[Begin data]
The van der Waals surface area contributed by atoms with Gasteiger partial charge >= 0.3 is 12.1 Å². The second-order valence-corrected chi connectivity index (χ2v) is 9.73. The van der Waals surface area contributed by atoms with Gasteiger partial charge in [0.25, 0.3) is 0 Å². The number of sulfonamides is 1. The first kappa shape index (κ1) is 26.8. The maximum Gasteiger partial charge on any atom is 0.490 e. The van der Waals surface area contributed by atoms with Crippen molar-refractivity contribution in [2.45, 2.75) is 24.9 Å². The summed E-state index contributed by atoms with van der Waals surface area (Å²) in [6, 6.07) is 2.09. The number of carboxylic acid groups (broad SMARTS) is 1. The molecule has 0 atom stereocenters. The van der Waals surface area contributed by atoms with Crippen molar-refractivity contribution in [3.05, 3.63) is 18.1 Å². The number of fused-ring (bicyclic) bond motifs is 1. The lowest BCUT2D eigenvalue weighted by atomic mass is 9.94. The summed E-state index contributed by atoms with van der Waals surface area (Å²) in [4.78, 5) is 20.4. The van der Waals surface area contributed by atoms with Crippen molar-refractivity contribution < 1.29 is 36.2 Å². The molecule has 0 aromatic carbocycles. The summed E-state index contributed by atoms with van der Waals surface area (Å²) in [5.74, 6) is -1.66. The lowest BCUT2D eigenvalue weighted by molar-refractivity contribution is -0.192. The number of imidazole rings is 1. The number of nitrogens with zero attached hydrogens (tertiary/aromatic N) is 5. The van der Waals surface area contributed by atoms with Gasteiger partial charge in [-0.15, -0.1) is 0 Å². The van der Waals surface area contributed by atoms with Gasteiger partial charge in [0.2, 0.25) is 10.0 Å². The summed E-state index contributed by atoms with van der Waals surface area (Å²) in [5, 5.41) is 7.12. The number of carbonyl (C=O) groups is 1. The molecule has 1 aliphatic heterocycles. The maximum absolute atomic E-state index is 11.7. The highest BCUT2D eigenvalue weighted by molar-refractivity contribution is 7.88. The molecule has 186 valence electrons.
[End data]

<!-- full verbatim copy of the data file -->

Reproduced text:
The van der Waals surface area contributed by atoms with Gasteiger partial charge >= 0.3 is 12.1 Å². The second-order valence-corrected chi connectivity index (χ2v) is 9.73. The van der Waals surface area contributed by atoms with Gasteiger partial charge in [0.25, 0.3) is 0 Å². The number of sulfonamides is 1. The first kappa shape index (κ1) is 26.8. The maximum Gasteiger partial charge on any atom is 0.490 e. The van der Waals surface area contributed by atoms with Crippen molar-refractivity contribution in [2.45, 2.75) is 24.9 Å². The summed E-state index contributed by atoms with van der Waals surface area (Å²) in [6, 6.07) is 2.09. The number of carboxylic acid groups (broad SMARTS) is 1. The molecule has 0 atom stereocenters. The van der Waals surface area contributed by atoms with Crippen molar-refractivity contribution in [3.05, 3.63) is 18.1 Å². The number of fused-ring (bicyclic) bond motifs is 1. The lowest BCUT2D eigenvalue weighted by atomic mass is 9.94. The summed E-state index contributed by atoms with van der Waals surface area (Å²) in [4.78, 5) is 20.4. The van der Waals surface area contributed by atoms with Crippen molar-refractivity contribution < 1.29 is 36.2 Å². The molecule has 0 aromatic carbocycles. The summed E-state index contributed by atoms with van der Waals surface area (Å²) in [5.74, 6) is -1.66. The lowest BCUT2D eigenvalue weighted by molar-refractivity contribution is -0.192. The number of imidazole rings is 1. The number of nitrogens with zero attached hydrogens (tertiary/aromatic N) is 5. The van der Waals surface area contributed by atoms with Gasteiger partial charge in [-0.15, -0.1) is 0 Å². The van der Waals surface area contributed by atoms with Gasteiger partial charge in [0.2, 0.25) is 10.0 Å². The summed E-state index contributed by atoms with van der Waals surface area (Å²) in [5, 5.41) is 7.12. The number of carbonyl (C=O) groups is 1. The molecule has 1 aliphatic heterocycles. The maximum absolute atomic E-state index is 11.7. The highest BCUT2D eigenvalue weighted by molar-refractivity contribution is 7.88. The molecule has 186 valence electrons.